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Six myths about tax-free savings accounts

Setting the record straight.

JOHANNESBURG – As South African investors have started to weigh their tax-free savings account options since the launch on March 1, a number of questions (and misperceptions) have come to the fore.

In this article, Niki Giles, chief operating officer at Sygnia, highlights six incorrect assumptions about tax-free savings accounts.

  1. You don’t have access to your money until a future date

Giles says a lot of investors think they can’t access their money until some future date, but this is not the case. Investors have access to their money at any time (both the capital and the income).

However, once money is withdrawn from the account, any additional deposits will be subject to the annual capital contribution limit of R30 000 (and the lifetime capital contribution limit of R500 000), she says. Any contributions made, even if subsequently withdrawn from the savings account, will therefore forever be counted under the R500 000 lifetime limit.

For example: If Investor A deposits R30 000 into a tax-free savings account on March 1 2015, and another R30 000 on March 1 2016, and withdraws R15 000 on October 1 2016, the investor won’t be able to put the R15 000 back until March 1 2017 because they have already reached the R30 000 capital contribution limit for that tax year (March 1 2016 to February 28 2017).

She says some products on offer, such as fixed deposits, may have a maturity term, but in that case the money must be accessible within 32 days.

  1. Your capital is guaranteed

Giles says it is possible to lose money in a tax-free savings account, but it will depend on the underlying assets.

Tax-free savings accounts allow investments in a wide variety of asset classes (including equities, bonds, listed property and cash) with varying degrees of risk.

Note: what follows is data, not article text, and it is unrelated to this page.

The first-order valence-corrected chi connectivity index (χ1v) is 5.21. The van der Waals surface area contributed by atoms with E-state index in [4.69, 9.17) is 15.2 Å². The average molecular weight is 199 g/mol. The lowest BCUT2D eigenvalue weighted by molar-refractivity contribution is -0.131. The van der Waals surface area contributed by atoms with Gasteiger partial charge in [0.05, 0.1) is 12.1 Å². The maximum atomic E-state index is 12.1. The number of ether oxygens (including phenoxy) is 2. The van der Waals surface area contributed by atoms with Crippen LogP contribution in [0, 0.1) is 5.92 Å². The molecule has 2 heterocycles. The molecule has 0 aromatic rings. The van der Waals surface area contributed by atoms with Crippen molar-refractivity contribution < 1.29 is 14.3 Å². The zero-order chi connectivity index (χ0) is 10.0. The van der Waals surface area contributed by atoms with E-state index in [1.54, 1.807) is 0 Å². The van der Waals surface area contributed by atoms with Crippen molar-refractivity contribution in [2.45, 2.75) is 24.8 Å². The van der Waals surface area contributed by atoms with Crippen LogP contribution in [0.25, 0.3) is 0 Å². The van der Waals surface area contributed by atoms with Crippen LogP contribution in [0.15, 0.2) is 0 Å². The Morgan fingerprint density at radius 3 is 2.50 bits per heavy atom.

She says although National Treasury has specified that these investments shouldn’t be exposed to excessive market risk, it is not quite clear what exactly it considers to be excessive levels of market risk. Therefore different product providers have launched savings products underpinned by a variety of different investment options.

  1. Tax-free savings accounts work like retirement annuities (RAs)

Giles says there are quite a few differences between tax-free savings accounts and retirement annuities.

While investors generally use pre-tax money to invest in an RA, deposits into a tax-free savings account are made with after-tax money.

With both a tax-free savings account and an RA the growth in the account (capital gains, dividends and interest) will be tax-free, but with an RA there is also a tax deduction on the contribution. On the other hand, any withdrawals from a savings account are completely tax-free, while in case of an RA (or an annuity purchased after retirement) all withdrawals and income are taxable.

Money in a savings account is also accessible at any stage, while money invested in an RA cannot be accessed before age 55.

Another difference is that while an RA falls outside the estate of an investor upon his/her death, a big advantage, a tax-free savings account will form part of the estate.

Giles says although a tax-free savings account can’t be used as security for debt it can still be attached by creditors (unlike a retirement product that is protected).

  1. It is the most cost-effective way of saving